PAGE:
• ###### equation
• When you are solving any problem and trying to use a mass balance or any other equation, it is important to recognize what pieces of information can be interconverted . (wikibooks.org)
• Most vibrating elements can be represented by a second order mass-spring-damper system governed by the following second order differential equation. (wikipedia.org)
• ###### invariant mass of a system
• It is often convenient in calculation that the invariant mass of a system is the total energy of the system (divided by c2) in the COM frame (where, by definition, the momentum of the system is zero). (wikipedia.org)
• As with energy and momentum, the invariant mass of a system cannot be destroyed or changed, and it is thus conserved, so long as the system is closed to all influences. (wikipedia.org)
• Because the invariant mass includes the mass of any kinetic and potential energies which remain in the center of momentum frame, the invariant mass of a system can be greater than sum of rest masses of its separate constituents. (wikipedia.org)
• ###### molar
• F, Faraday constant M H g {\displaystyle M_{\rm {Hg}}} , the molar mass of mercury This coulometer has different constructions but all of them are based on mass measurements. (wikipedia.org)
• ###### displacement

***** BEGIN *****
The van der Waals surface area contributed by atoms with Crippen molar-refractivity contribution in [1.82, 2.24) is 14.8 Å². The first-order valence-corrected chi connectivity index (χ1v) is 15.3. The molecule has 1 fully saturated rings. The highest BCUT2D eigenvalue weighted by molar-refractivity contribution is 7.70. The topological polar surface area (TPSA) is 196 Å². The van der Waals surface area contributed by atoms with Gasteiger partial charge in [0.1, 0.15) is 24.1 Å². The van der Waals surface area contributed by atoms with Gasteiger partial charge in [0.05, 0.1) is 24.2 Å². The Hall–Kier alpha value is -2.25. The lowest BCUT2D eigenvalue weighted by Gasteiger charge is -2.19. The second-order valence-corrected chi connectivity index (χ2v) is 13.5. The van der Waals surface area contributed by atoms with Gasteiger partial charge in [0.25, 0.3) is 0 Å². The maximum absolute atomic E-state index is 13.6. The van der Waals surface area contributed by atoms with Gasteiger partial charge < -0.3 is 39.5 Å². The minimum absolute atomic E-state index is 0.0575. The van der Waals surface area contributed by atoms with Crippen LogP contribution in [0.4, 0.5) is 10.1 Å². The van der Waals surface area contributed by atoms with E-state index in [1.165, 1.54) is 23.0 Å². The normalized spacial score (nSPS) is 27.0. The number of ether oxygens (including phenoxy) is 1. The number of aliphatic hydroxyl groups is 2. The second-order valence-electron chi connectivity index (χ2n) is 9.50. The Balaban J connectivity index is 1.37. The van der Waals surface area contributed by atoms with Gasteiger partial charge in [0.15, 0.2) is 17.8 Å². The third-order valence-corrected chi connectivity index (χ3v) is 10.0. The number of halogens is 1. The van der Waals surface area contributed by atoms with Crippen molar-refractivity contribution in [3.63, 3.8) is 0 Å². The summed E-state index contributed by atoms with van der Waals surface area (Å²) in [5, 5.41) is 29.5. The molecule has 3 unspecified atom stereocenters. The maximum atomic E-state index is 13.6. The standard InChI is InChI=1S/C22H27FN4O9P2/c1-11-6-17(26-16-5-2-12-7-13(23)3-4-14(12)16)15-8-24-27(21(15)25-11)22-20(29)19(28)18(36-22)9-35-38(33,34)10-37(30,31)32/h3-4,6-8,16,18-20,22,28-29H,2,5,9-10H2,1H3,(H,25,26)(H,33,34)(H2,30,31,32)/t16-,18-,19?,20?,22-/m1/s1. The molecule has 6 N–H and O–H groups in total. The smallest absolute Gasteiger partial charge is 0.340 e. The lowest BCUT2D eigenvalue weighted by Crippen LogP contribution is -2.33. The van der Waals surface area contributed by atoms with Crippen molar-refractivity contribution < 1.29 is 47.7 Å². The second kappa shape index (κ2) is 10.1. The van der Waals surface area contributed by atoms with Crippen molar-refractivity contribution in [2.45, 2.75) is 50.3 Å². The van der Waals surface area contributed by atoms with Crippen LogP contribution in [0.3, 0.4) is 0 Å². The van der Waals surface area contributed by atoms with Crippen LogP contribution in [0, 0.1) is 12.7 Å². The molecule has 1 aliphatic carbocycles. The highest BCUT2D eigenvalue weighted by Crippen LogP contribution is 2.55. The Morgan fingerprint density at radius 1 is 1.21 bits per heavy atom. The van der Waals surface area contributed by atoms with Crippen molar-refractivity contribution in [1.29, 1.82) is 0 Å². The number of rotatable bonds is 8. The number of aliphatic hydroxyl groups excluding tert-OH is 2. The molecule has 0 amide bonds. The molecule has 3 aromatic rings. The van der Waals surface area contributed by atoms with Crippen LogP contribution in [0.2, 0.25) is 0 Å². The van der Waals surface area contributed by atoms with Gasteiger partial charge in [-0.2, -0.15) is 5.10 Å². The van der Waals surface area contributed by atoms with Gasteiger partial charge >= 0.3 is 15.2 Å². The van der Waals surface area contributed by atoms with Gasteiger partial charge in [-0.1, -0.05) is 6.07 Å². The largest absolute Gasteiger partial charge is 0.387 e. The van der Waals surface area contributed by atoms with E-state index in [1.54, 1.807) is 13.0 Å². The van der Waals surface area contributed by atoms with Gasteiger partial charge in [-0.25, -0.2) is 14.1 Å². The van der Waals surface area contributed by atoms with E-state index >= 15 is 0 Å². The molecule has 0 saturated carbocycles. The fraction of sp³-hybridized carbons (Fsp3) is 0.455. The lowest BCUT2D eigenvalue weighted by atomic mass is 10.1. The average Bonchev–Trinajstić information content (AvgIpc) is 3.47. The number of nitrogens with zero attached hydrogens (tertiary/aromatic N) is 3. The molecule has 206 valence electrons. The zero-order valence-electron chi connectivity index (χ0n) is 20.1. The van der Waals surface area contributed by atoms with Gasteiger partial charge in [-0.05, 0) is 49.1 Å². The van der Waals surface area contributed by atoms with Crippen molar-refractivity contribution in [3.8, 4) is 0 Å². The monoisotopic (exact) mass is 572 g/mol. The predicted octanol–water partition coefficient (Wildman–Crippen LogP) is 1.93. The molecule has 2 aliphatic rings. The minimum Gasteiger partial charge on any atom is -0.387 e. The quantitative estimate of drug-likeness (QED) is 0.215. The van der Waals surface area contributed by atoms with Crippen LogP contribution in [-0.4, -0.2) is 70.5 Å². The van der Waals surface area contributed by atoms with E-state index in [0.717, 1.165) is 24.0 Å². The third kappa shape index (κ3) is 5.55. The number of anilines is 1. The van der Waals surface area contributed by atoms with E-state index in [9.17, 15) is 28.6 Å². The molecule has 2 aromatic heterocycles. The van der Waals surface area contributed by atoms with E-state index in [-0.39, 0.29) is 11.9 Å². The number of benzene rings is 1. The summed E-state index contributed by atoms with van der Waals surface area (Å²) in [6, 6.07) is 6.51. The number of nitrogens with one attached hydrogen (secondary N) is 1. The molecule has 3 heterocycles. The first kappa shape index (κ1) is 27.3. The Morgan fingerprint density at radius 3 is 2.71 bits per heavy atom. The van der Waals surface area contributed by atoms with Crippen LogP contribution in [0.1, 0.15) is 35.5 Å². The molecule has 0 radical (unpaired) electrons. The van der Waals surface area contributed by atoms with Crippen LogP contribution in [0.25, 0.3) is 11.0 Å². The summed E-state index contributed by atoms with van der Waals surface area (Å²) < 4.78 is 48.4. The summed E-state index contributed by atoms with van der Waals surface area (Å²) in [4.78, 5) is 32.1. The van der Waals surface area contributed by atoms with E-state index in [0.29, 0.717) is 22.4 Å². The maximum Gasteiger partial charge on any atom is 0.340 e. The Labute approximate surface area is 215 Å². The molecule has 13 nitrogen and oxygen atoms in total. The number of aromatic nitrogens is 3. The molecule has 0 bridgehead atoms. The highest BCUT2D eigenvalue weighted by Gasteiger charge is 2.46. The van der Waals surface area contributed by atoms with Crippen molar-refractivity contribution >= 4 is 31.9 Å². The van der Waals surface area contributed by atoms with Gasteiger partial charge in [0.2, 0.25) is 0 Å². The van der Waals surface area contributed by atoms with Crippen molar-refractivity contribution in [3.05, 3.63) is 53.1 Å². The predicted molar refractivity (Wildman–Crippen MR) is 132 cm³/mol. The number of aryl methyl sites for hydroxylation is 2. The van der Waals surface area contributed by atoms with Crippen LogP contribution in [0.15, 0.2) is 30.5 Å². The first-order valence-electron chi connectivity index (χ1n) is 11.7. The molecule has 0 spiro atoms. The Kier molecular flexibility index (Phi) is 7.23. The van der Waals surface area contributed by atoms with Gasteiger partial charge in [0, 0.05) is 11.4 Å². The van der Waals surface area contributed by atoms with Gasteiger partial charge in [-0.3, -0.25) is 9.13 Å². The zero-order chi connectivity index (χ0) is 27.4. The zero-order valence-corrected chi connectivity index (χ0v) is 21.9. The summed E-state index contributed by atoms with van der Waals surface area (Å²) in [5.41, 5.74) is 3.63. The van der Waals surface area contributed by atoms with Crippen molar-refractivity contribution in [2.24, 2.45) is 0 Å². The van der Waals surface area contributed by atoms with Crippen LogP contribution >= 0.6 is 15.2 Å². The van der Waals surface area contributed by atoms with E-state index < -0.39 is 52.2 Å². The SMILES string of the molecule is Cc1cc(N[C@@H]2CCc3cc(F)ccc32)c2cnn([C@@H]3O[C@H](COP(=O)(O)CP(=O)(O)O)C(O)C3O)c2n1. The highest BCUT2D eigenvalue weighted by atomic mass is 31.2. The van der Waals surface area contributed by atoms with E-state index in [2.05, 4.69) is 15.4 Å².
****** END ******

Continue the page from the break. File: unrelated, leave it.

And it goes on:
• m x ¨ + c x ˙ + k x = F ( t ) {\displaystyle m{\ddot {x}}+c{\dot {x}}+kx=F(t)} where, x is the displacement, m is the effective mass, c is the damping coefficient, k is the spring constant of the restoring force, and F(t) is external forcing as a function of time. (wikipedia.org)
• ###### implies
• In 1958, Lodewijk Woltjer, working on astrophysical plasmas, noted that H {\displaystyle H} is conserved, which implies that a twisty field will attempt to maintain its twistyness even with external forces being applied to it. (wikipedia.org)
• ###### describes
• A key concept in the understanding of the spheromak is magnetic helicity, a value H {\displaystyle H} that describes the "twistedness" of the magnetic field in a plasma. (wikipedia.org)
• ###### equivalent
• One unified atomic mass unit is approximately the mass of one nucleon (either a single proton or neutron ) and is numerically equivalent to 1 g/mol . (wikipedia.org)
• ###### quantities
• If physical quantities have different dimensions (such as length vs. mass), they cannot be expressed in terms of similar units and cannot be compared in quantity (also called incommensurable ). (wikipedia.org)
• ###### force
• How can a force that is applied perpendicularly at a point of other than the center of mass cause translational motion? (physicsforums.com)
• The only force producing a torque about the hinge is gravity, which in this case is treated as if it is applied to the center of mass. (physicsforums.com)
• ###### volumetric
• Volumetric flowrates are related to mass flow rates by a relatively easy-to-measure physical property. (wikibooks.org)
• ###### speed of li
• Still, if you travel a bit slower, say 90% of the speed of light, your mass only grows by 2.3 times. (wikipedia.org)
• ###### length
• Inclined plane: MA = length of slope ÷ height of the slope Balanced arm lamps Gear ratio Fisher, pp. 69-70. (wikipedia.org)
• ###### Thus
• Thus, invariant mass is a natural unit of mass used for systems which are being viewed from their center of momentum frame (COM frame), as when any closed system (for example a bottle of hot gas) is weighed, which requires that the measurement be taken in the center of momentum frame where the system has no net momentum. (wikipedia.org)